Pastissada de caval is prepared today by cooking horsemeat with onions, carrots, cloves, and Valpolicella red wine. Bay leaves, cinnamon, and nutmeg are usually added to flavor the stew, traditionally served with polenta.

Pandoro – A Sweet Specialty of Verona

Pandoro is a traditional Christmas bread savored throughout Italy that originated in Verona. The name comes from pan d’oro, or bread of gold, referring to the bread’s yellow color. The high number of eggs used to make the bread contributes to its yellow dough.

Beyond eggs, the dough for Pandoro also includes yeast, sugar, flour, vanilla, milk, butter, and salt. It’s traditionally baked in a star-shaped, tall mold and served sprinkled in powdered sugar—the original version of pandoro dates to the 18th century when it was made for the aristocracy.

Polenta e Bogoni

Since Verona is one of the Veneto’s more inland provinces, you’ll find many land-based dishes in the region. Polenta e bogoni is a traditional Veronese dish of snails and polenta. The snails are washed and boiled twice, once to clean and the second time with garlic, celery, onions, vinegar, and bay leaves for flavor. Then, they are baked or cooked with lemon zest, onions, parsley, garlic, white wine, and butter. After the extensive cooking process, the snails are served on a bed of polenta.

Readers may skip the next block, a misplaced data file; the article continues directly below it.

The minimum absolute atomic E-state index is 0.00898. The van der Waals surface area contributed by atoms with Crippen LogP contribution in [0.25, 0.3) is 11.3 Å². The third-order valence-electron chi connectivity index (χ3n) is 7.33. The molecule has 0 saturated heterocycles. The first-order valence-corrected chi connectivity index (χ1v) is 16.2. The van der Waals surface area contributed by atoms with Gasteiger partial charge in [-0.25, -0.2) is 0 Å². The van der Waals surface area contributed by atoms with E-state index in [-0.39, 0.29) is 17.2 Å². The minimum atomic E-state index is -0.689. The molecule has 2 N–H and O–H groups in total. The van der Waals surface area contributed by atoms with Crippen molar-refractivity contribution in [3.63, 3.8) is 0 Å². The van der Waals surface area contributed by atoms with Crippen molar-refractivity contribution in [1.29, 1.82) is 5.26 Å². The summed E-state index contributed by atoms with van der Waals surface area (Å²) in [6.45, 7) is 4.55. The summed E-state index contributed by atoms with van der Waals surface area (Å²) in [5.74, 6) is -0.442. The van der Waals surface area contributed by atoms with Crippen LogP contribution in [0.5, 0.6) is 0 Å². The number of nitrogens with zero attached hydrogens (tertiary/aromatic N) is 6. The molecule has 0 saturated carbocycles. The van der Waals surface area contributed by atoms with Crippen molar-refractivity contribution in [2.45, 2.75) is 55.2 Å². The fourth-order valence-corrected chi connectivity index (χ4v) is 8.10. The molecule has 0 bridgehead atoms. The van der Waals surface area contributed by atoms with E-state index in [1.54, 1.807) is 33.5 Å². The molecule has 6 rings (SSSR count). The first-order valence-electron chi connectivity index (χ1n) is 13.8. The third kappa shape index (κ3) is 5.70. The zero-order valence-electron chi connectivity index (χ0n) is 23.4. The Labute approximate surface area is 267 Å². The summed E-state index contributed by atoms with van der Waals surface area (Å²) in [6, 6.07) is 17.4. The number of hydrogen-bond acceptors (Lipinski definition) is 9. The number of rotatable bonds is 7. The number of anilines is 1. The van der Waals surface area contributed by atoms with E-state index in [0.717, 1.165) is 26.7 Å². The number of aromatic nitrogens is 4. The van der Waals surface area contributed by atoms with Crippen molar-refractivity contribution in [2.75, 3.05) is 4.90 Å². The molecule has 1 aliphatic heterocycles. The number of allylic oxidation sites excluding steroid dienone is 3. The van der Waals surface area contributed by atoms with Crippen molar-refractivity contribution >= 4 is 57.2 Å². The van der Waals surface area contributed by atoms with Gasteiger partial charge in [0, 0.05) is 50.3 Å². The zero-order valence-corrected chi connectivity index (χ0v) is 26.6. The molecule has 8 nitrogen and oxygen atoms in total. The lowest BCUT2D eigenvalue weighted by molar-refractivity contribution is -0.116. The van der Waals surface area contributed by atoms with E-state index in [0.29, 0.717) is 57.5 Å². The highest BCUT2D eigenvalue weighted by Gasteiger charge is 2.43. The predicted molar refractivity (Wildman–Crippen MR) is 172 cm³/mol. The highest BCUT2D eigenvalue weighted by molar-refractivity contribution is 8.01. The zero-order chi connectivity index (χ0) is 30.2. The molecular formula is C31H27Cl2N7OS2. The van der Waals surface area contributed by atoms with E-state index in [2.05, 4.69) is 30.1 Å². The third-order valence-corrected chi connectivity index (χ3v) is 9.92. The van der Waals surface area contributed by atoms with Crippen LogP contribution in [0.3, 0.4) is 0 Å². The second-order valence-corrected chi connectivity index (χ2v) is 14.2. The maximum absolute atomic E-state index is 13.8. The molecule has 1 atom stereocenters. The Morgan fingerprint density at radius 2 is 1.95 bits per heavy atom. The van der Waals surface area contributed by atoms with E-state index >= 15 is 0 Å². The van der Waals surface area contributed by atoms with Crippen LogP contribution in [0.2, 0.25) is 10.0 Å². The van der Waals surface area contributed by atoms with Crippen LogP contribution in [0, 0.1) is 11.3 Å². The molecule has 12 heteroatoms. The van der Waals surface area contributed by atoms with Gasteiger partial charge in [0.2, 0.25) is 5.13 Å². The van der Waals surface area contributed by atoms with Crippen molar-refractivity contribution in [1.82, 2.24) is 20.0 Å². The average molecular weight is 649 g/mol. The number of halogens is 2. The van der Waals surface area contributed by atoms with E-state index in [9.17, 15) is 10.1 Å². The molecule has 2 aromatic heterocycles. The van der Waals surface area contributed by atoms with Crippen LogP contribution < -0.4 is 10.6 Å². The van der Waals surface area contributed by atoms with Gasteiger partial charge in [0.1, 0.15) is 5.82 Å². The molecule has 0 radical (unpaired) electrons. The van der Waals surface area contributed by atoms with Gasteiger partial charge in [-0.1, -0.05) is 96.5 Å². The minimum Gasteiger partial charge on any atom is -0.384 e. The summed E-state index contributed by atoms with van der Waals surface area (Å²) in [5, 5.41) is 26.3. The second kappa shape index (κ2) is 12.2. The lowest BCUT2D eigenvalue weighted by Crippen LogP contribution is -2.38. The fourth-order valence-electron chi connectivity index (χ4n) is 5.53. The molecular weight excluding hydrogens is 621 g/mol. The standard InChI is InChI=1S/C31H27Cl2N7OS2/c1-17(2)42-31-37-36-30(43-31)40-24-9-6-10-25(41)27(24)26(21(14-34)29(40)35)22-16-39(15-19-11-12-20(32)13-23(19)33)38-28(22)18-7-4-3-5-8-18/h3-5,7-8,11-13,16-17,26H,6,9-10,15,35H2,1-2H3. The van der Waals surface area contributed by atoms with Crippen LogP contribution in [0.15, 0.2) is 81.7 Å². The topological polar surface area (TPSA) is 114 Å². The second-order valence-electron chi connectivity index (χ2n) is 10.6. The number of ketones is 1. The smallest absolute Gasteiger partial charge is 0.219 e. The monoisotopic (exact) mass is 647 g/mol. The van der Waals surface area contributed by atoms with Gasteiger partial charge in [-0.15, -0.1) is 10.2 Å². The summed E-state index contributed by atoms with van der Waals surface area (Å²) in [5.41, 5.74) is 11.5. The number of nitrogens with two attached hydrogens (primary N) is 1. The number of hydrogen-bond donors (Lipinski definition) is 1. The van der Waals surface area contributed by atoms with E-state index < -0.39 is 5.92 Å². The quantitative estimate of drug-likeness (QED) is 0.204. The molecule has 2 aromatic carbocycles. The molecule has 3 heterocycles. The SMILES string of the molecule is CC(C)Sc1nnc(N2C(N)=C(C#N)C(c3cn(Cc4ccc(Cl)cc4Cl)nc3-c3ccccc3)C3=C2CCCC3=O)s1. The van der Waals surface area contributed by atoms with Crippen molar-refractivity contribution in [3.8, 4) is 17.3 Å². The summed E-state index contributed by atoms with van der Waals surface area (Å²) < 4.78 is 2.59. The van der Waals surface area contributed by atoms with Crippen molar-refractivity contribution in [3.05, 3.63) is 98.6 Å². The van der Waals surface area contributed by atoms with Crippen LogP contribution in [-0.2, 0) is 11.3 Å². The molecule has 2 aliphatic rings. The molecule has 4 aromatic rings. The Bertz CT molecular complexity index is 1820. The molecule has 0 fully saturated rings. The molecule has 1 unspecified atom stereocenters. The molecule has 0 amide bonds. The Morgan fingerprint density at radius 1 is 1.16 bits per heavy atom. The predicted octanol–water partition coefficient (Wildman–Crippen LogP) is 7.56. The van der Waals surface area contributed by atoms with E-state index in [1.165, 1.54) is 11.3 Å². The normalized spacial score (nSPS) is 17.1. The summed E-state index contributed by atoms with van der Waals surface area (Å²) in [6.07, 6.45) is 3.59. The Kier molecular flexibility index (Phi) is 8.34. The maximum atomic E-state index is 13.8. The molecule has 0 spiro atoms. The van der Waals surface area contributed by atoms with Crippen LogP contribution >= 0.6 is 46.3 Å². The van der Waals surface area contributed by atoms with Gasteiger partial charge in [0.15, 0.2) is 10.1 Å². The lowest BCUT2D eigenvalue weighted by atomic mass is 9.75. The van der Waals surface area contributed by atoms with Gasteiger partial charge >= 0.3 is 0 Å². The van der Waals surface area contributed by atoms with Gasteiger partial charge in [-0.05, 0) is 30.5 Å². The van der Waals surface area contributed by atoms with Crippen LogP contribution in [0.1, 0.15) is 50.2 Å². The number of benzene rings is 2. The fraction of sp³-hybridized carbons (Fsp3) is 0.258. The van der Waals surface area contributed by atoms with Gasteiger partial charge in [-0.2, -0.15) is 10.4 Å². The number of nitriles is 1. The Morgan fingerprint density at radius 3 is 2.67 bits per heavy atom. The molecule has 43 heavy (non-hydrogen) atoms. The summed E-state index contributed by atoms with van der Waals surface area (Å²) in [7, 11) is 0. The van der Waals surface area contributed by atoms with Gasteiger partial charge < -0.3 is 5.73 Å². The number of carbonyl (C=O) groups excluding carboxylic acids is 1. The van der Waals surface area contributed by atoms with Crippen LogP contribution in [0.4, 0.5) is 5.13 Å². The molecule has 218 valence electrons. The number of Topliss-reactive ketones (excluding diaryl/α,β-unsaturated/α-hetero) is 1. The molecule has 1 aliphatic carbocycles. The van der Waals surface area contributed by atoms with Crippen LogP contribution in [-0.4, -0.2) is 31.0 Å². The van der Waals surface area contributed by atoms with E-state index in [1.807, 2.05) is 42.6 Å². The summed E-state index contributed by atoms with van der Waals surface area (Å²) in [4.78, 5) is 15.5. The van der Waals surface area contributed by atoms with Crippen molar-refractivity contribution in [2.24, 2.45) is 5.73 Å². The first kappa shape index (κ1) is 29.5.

Risotto all’Amarone

The winemaking and culinary traditions of Verona come together in risotto Amarone. This simple dish highlights two of the region’s top products, Vialone Nano rice and Amarone red wine. Broth, olive oil, butter, onions, salt, and pepper are also used to make risotto all’Amarone, which is topped with Parmigiano Reggiano to serve.

Risotto all’Isolana

Typical of Isola della Scala, risotto all’isolana is a meat-based dish. The risotto is prepared with Vialone Nano rice, pork loin, veal, meat broth, Grano Padano, butter, rosemary, cinnamon, salt, and pepper.

Tortellini di Valeggio

When you’re craving pasta in Verona, try tortellini di Valeggio. These tortellini are made with thin sheets of egg pasta filled with a meat mixture of pork, chicken, veal, and beef. The original recipe may include chicken livers, breadcrumbs, Parmigiano Reggiano or Grano Padano, and spices like pepper, nutmeg, and rosemary. The tortellini are often served with broth or with butter and sage.

Tortellini di Valeggio originated in a town called Scaligero on the banks of the Mincio River. The recipe dates back to the 1300s when a soldier and nymph in love took refuge here to escape their enemies. They left knotted handkerchiefs on the river bank to symbolize their love, whose shape is embodied in the tortellini di Valeggio.


The Veneto Region in Italy offers a variety of experiences for wine enthusiasts. From the quaint wine villages of Valpolicella to the vibrant Prosecco wine country, the region is known for producing famous wines like Amarone, Prosecco, and Soave, making it a prime destination for those passionate about wine.

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Nicole Dickerson